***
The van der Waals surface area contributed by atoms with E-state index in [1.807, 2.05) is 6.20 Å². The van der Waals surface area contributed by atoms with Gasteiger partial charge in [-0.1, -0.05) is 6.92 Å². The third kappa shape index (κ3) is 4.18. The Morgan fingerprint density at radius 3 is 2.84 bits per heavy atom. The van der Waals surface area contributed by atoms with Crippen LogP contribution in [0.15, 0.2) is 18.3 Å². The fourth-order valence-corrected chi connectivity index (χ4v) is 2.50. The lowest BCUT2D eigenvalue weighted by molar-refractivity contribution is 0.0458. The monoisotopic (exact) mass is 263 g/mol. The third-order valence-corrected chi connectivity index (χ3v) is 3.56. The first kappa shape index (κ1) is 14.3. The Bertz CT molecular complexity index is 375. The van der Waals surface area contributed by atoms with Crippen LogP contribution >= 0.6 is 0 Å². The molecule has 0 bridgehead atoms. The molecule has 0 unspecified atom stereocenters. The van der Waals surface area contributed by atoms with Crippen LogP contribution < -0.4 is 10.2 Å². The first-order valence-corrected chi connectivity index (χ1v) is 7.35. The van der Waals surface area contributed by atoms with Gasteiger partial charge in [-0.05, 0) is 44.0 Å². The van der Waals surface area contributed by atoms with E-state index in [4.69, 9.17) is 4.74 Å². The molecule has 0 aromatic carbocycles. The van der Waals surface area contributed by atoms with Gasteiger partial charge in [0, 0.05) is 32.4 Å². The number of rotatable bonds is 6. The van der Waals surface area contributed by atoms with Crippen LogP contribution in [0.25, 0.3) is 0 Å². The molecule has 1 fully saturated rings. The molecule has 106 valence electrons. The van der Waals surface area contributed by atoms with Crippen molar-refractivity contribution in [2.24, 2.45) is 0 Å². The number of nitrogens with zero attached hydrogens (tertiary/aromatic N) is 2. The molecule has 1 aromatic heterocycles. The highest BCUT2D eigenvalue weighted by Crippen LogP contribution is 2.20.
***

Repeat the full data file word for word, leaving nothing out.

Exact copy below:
The van der Waals surface area contributed by atoms with E-state index in [1.807, 2.05) is 6.20 Å². The van der Waals surface area contributed by atoms with Gasteiger partial charge in [-0.1, -0.05) is 6.92 Å². The third kappa shape index (κ3) is 4.18. The Morgan fingerprint density at radius 3 is 2.84 bits per heavy atom. The van der Waals surface area contributed by atoms with Crippen LogP contribution in [0.15, 0.2) is 18.3 Å². The fourth-order valence-corrected chi connectivity index (χ4v) is 2.50. The lowest BCUT2D eigenvalue weighted by molar-refractivity contribution is 0.0458. The monoisotopic (exact) mass is 263 g/mol. The third-order valence-corrected chi connectivity index (χ3v) is 3.56. The first kappa shape index (κ1) is 14.3. The Bertz CT molecular complexity index is 375. The van der Waals surface area contributed by atoms with Crippen LogP contribution >= 0.6 is 0 Å². The molecule has 0 bridgehead atoms. The molecule has 0 unspecified atom stereocenters. The van der Waals surface area contributed by atoms with Crippen LogP contribution < -0.4 is 10.2 Å². The first-order valence-corrected chi connectivity index (χ1v) is 7.35. The van der Waals surface area contributed by atoms with Gasteiger partial charge in [-0.05, 0) is 44.0 Å². The van der Waals surface area contributed by atoms with E-state index in [4.69, 9.17) is 4.74 Å². The molecule has 0 aromatic carbocycles. The van der Waals surface area contributed by atoms with Gasteiger partial charge in [0, 0.05) is 32.4 Å². The number of rotatable bonds is 6. The van der Waals surface area contributed by atoms with Crippen LogP contribution in [0.25, 0.3) is 0 Å². The molecule has 1 fully saturated rings. The molecule has 106 valence electrons. The van der Waals surface area contributed by atoms with Crippen molar-refractivity contribution in [2.24, 2.45) is 0 Å². The number of nitrogens with zero attached hydrogens (tertiary/aromatic N) is 2. The molecule has 1 aromatic heterocycles. The highest BCUT2D eigenvalue weighted by Crippen LogP contribution is 2.20.